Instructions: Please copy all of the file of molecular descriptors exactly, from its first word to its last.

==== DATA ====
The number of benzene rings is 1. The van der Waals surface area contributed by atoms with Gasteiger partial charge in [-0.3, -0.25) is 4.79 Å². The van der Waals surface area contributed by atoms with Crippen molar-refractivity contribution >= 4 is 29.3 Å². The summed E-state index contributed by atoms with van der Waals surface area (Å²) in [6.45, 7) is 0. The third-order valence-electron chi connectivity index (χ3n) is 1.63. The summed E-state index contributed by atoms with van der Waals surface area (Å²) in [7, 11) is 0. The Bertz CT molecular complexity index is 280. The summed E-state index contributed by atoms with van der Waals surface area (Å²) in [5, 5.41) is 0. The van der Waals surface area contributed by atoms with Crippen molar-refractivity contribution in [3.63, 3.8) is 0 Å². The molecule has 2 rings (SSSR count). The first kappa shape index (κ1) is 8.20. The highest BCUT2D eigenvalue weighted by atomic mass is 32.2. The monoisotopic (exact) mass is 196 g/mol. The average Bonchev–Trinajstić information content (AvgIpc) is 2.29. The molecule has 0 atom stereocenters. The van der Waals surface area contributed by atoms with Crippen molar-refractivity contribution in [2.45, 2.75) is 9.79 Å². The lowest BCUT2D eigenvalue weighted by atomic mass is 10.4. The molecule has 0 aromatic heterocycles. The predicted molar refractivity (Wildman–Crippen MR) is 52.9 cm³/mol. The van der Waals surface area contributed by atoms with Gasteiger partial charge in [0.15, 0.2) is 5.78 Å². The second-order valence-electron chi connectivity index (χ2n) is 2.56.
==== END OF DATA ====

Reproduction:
The number of benzene rings is 1. The van der Waals surface area contributed by atoms with Gasteiger partial charge in [-0.3, -0.25) is 4.79 Å². The van der Waals surface area contributed by atoms with Crippen molar-refractivity contribution >= 4 is 29.3 Å². The summed E-state index contributed by atoms with van der Waals surface area (Å²) in [6.45, 7) is 0. The third-order valence-electron chi connectivity index (χ3n) is 1.63. The summed E-state index contributed by atoms with van der Waals surface area (Å²) in [7, 11) is 0. The Bertz CT molecular complexity index is 280. The summed E-state index contributed by atoms with van der Waals surface area (Å²) in [5, 5.41) is 0. The van der Waals surface area contributed by atoms with Crippen molar-refractivity contribution in [3.63, 3.8) is 0 Å². The molecule has 2 rings (SSSR count). The first kappa shape index (κ1) is 8.20. The highest BCUT2D eigenvalue weighted by atomic mass is 32.2. The monoisotopic (exact) mass is 196 g/mol. The average Bonchev–Trinajstić information content (AvgIpc) is 2.29. The molecule has 0 atom stereocenters. The van der Waals surface area contributed by atoms with Crippen molar-refractivity contribution in [2.45, 2.75) is 9.79 Å². The lowest BCUT2D eigenvalue weighted by atomic mass is 10.4. The molecule has 0 aromatic heterocycles. The predicted molar refractivity (Wildman–Crippen MR) is 52.9 cm³/mol. The van der Waals surface area contributed by atoms with Gasteiger partial charge in [0.15, 0.2) is 5.78 Å². The second-order valence-electron chi connectivity index (χ2n) is 2.56.